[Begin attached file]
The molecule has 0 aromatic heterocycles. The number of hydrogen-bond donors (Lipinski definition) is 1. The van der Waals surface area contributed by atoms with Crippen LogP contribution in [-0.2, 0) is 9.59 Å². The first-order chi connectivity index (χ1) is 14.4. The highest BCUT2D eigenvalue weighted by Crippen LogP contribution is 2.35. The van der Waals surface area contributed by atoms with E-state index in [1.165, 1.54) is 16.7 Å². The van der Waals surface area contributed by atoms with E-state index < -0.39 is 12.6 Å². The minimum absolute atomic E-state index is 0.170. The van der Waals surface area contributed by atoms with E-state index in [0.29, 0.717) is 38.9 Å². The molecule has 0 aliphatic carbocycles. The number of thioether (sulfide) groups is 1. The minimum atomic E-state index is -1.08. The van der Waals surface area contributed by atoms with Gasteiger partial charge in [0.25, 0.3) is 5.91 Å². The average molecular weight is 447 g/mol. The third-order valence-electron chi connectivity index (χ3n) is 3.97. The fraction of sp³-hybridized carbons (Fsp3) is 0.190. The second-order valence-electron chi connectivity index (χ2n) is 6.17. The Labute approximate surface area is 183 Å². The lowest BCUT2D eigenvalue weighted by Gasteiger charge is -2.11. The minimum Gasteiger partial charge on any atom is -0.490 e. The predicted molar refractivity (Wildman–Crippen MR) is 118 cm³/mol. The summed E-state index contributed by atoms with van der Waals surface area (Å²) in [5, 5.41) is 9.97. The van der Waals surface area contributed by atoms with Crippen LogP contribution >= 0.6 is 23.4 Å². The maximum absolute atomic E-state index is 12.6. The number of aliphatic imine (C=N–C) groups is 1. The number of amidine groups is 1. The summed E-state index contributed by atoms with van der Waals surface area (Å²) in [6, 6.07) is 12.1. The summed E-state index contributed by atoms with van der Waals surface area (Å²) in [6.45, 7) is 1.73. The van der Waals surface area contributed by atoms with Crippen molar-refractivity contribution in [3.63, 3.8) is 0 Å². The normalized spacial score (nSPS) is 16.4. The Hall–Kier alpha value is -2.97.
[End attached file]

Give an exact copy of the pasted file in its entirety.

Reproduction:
The molecule has 0 aromatic heterocycles. The number of hydrogen-bond donors (Lipinski definition) is 1. The van der Waals surface area contributed by atoms with Crippen LogP contribution in [-0.2, 0) is 9.59 Å². The first-order chi connectivity index (χ1) is 14.4. The highest BCUT2D eigenvalue weighted by Crippen LogP contribution is 2.35. The van der Waals surface area contributed by atoms with E-state index in [1.165, 1.54) is 16.7 Å². The van der Waals surface area contributed by atoms with E-state index < -0.39 is 12.6 Å². The minimum absolute atomic E-state index is 0.170. The van der Waals surface area contributed by atoms with E-state index in [0.29, 0.717) is 38.9 Å². The molecule has 0 aliphatic carbocycles. The number of thioether (sulfide) groups is 1. The minimum atomic E-state index is -1.08. The van der Waals surface area contributed by atoms with Gasteiger partial charge in [0.25, 0.3) is 5.91 Å². The average molecular weight is 447 g/mol. The third-order valence-electron chi connectivity index (χ3n) is 3.97. The fraction of sp³-hybridized carbons (Fsp3) is 0.190. The second-order valence-electron chi connectivity index (χ2n) is 6.17. The Labute approximate surface area is 183 Å². The lowest BCUT2D eigenvalue weighted by Gasteiger charge is -2.11. The minimum Gasteiger partial charge on any atom is -0.490 e. The predicted molar refractivity (Wildman–Crippen MR) is 118 cm³/mol. The summed E-state index contributed by atoms with van der Waals surface area (Å²) in [5, 5.41) is 9.97. The van der Waals surface area contributed by atoms with Crippen LogP contribution >= 0.6 is 23.4 Å². The maximum absolute atomic E-state index is 12.6. The number of aliphatic imine (C=N–C) groups is 1. The number of amidine groups is 1. The summed E-state index contributed by atoms with van der Waals surface area (Å²) in [6, 6.07) is 12.1. The summed E-state index contributed by atoms with van der Waals surface area (Å²) in [6.45, 7) is 1.73. The van der Waals surface area contributed by atoms with Crippen molar-refractivity contribution in [3.63, 3.8) is 0 Å². The normalized spacial score (nSPS) is 16.4. The Hall–Kier alpha value is -2.97.